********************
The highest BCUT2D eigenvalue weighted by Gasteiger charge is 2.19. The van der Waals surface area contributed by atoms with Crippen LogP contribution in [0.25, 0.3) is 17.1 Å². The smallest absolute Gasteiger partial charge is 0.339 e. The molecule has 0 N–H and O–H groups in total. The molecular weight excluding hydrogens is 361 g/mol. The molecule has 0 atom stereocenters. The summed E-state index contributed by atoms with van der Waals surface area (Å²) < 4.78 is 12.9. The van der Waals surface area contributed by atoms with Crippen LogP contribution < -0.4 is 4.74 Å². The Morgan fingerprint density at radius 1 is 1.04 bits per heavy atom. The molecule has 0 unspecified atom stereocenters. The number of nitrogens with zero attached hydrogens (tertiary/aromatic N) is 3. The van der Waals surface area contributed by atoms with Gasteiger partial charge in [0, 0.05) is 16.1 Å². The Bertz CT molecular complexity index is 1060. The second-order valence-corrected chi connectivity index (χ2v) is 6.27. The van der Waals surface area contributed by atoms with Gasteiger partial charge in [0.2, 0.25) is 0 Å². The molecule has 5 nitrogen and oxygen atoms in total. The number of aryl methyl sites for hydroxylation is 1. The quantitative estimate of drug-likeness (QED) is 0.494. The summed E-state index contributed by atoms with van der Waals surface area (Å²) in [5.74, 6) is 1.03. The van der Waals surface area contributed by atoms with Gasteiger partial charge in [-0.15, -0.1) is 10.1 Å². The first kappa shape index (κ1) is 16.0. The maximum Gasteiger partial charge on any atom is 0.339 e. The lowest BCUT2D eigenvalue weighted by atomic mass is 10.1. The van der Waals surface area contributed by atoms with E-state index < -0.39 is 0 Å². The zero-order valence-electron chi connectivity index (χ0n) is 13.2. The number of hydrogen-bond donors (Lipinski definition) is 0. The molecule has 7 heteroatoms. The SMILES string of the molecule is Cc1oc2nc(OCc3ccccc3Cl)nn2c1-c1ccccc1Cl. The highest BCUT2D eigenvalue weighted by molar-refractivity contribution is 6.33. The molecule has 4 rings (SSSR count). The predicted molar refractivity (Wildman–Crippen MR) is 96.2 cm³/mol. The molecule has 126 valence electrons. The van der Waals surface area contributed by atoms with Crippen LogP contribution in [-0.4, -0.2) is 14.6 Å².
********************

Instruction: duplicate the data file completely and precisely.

The highest BCUT2D eigenvalue weighted by Gasteiger charge is 2.19. The van der Waals surface area contributed by atoms with Crippen LogP contribution in [0.25, 0.3) is 17.1 Å². The smallest absolute Gasteiger partial charge is 0.339 e. The molecule has 0 N–H and O–H groups in total. The molecular weight excluding hydrogens is 361 g/mol. The molecule has 0 atom stereocenters. The summed E-state index contributed by atoms with van der Waals surface area (Å²) < 4.78 is 12.9. The van der Waals surface area contributed by atoms with Crippen LogP contribution < -0.4 is 4.74 Å². The Morgan fingerprint density at radius 1 is 1.04 bits per heavy atom. The molecule has 0 unspecified atom stereocenters. The number of nitrogens with zero attached hydrogens (tertiary/aromatic N) is 3. The van der Waals surface area contributed by atoms with Gasteiger partial charge in [0, 0.05) is 16.1 Å². The Bertz CT molecular complexity index is 1060. The second-order valence-corrected chi connectivity index (χ2v) is 6.27. The van der Waals surface area contributed by atoms with Gasteiger partial charge in [0.2, 0.25) is 0 Å². The molecule has 5 nitrogen and oxygen atoms in total. The number of aryl methyl sites for hydroxylation is 1. The quantitative estimate of drug-likeness (QED) is 0.494. The summed E-state index contributed by atoms with van der Waals surface area (Å²) in [5.74, 6) is 1.03. The van der Waals surface area contributed by atoms with Gasteiger partial charge in [-0.15, -0.1) is 10.1 Å². The first kappa shape index (κ1) is 16.0. The maximum Gasteiger partial charge on any atom is 0.339 e. The lowest BCUT2D eigenvalue weighted by atomic mass is 10.1. The van der Waals surface area contributed by atoms with E-state index < -0.39 is 0 Å². The zero-order valence-electron chi connectivity index (χ0n) is 13.2. The number of hydrogen-bond donors (Lipinski definition) is 0. The molecule has 7 heteroatoms. The SMILES string of the molecule is Cc1oc2nc(OCc3ccccc3Cl)nn2c1-c1ccccc1Cl. The highest BCUT2D eigenvalue weighted by molar-refractivity contribution is 6.33. The molecule has 4 rings (SSSR count). The predicted molar refractivity (Wildman–Crippen MR) is 96.2 cm³/mol. The molecule has 126 valence electrons. The van der Waals surface area contributed by atoms with Crippen LogP contribution in [-0.4, -0.2) is 14.6 Å².